One of the reasons activists have struggled may be that, with the growth of passive investing, deals are evaluated as a whole, rather than from only one side of a transaction. “It's important when looking at a deal to understand the economic crossownership at the fund level," says Pete Michelsen, head of activism and shareholder advisory for the Americas at Goldman Sachs. "An investor that may be on the fence on the buyside could be receiving a premium on the seller's side.”
Advisers interviewed for this report said activists’ track record in stopping deals counts for little, given the specificity of each situation. “Activists tend to be a pretty confident bunch and I suspect most of them think that they would have different success in other campaigns,” David Rosewater, global head of activism defense at Morgan Stanley, told Activist Insight.
Indeed, 18 U.S. companies have seen their deals opposed in 2019 so far, the highest number in the opening six months of the year since at least 2013. Europe, a historically fertile ground for bumpitrage campaigns, experienced a resurgence of these kinds of demands, with eight companies targeted in the first half of 2019 – already close to the 10 registered in the entire of 2018. In 2019, globally, 33 deals were opposed, nearing the record of 35 reached in the same period of 2016, although opposition to deals was lower in Asia, and Japan than recently (see charts overleaf).
Questioning the bidder
While in Europe most of the activity centered around squeezing out higher prices from the bidder, the U.S. increasingly saw activists questioning the strategic rationale of the acquirer.
A favorable environment marked by falling interest rates, high equity valuations and plentiful cash from U.S. tax reforms has created opportunities for companies to boost earnings growth through mergers. Averse to empire-building and keen on more focused companies, shareholders have started to rebel.
At the same time, deals are increasingly questioned not only by dedicated activists but by traditional investors, part of a broad trend of institutional investors becoming more vocal with their shareholdings. So far this year, five companies have seen opposition from institutional investors that do not typically engage in activism.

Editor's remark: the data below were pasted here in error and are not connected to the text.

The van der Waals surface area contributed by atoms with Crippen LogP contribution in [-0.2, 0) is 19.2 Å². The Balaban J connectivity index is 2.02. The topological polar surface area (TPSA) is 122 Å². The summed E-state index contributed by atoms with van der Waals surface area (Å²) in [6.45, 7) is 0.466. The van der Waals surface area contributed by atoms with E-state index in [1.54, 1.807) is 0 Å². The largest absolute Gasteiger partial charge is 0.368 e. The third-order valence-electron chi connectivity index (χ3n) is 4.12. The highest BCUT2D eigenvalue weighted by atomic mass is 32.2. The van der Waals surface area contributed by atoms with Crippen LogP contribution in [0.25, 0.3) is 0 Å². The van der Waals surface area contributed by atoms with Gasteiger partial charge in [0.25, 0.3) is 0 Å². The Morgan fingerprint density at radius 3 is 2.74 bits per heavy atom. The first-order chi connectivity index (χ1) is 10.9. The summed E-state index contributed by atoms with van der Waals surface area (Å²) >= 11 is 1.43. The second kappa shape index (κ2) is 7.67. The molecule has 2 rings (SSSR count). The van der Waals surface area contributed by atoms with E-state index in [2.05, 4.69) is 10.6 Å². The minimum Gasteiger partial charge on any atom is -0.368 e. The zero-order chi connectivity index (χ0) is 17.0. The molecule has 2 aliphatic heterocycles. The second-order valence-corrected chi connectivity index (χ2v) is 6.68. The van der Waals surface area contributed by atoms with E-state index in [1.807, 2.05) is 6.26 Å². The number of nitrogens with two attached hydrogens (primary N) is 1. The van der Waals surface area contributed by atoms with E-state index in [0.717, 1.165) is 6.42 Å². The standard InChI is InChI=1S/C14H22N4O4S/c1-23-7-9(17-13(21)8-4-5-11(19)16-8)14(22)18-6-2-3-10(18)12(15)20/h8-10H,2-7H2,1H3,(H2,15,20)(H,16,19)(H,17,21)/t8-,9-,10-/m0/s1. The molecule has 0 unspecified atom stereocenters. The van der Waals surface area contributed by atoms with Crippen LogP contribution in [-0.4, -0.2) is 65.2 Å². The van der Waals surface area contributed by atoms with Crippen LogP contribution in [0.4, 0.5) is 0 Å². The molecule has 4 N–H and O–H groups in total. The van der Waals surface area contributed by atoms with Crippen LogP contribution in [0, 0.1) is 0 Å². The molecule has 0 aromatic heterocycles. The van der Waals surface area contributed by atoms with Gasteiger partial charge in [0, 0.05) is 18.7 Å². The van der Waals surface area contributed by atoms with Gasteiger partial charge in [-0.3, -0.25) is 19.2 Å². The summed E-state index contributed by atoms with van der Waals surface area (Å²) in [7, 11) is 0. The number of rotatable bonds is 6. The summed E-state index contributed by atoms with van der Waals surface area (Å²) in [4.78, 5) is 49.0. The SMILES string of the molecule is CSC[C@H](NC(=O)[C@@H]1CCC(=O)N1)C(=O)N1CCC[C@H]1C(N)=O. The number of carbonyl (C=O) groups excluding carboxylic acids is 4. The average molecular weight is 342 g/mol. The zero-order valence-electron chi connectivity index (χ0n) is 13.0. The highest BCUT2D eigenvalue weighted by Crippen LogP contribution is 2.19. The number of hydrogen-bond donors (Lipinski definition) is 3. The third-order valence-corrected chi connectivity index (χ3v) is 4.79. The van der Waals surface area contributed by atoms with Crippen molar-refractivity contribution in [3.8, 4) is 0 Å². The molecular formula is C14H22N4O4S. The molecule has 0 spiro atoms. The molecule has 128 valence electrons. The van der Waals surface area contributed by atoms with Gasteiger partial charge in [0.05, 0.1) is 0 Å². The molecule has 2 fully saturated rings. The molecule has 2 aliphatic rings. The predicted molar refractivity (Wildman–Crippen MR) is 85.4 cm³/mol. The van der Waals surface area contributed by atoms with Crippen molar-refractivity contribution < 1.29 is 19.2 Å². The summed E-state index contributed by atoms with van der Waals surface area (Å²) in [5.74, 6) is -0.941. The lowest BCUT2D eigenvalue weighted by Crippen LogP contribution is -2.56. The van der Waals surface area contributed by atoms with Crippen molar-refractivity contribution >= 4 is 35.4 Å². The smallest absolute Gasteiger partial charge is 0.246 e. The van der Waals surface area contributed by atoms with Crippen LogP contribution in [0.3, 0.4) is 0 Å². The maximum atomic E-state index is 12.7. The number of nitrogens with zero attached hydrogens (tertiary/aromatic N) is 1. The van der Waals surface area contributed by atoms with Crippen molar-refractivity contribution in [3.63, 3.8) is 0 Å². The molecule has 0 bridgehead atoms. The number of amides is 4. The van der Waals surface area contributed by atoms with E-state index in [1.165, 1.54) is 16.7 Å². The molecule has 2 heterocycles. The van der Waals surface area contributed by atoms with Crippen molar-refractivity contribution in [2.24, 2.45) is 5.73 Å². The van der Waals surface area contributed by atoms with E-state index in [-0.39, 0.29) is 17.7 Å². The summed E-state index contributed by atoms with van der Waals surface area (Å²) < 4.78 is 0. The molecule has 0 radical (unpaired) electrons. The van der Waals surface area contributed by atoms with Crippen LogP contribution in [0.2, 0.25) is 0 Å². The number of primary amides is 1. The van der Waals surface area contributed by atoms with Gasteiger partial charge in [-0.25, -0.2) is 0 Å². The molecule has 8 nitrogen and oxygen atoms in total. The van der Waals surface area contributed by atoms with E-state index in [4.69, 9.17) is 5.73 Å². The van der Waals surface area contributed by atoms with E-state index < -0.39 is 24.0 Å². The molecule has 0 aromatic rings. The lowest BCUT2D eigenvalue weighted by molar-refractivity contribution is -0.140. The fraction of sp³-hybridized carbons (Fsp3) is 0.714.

“You can’t ignore any of your top shareholders anymore. It’s not just waiting for an Icahn,” Christopher Ludwig, head of shareholder advisory and M&A at Credit Suisse, told Activist Insight.
You see a convergence of the trends on opposing M&A and typical institutional investors who don't use activism coming out more regularly," Rosewater agreed. Wellington Management backed Starboard in its opposition to Bristol-Myers’ deal, while the tie-up between Occidental and Anadarko stirred the public anger of T. Rowe Price. In Europe, Fidelity International and Legal and General joined activist Odey Asset Management in demanding a higher price for their shares in Acacia Mining.
Mixed record on m&a activism
Of the 54 U.S. cash-only deals that have seen opposition since 2013, over half proceeded unamended and 19% were canceled, according to Activist Insight Online data. In Europe, 29% of the 34 cash-only deals opposed by activists since 2013 completed in their original form, with the rest either abandoned or changed and in part, that may be because minority shareholders are afforded more protections in Europe.
In the U.S., not all acquirers provide a shareholder vote, as in Occidental’s purchase of Anadarko. Moreover, pressure is higher on the activists to show there are better options when they try to scuttle a deal than when they ask for a price increase for the buyout target. For one thing, it is more difficult to convince proxy advisers Institutional Shareholder Services and Glass Lewis, particularly if there is no clear affront to corporate governance best practices.
“The problem of when you are attacking an acquirer is that the campaign is certainly more amorphous. Even though the math may be black and white on a spreadsheet, it’s harder to translate
that into an effective campaign,” Darren Novak, global head of activist defense at UBS, said in an interview for this report.
Activists have tried to resolve the problem of upside visibility by promising a sale, with mixed success. Icahn, for instance, successfully stopped Xerox and SandRidge Energy completing their respective deals with Fujifilm and Bonanza Creek Energy in mid-2018, while Corvex Management and 40 North blocked Clariant’s takeover of U.S. peer Huntsman. All three campaigns had unique circumstances that helped the activists win, but each promised to ultimately sell the company and failed.
M&A activism in numbers
Read the full report here by Activist Insight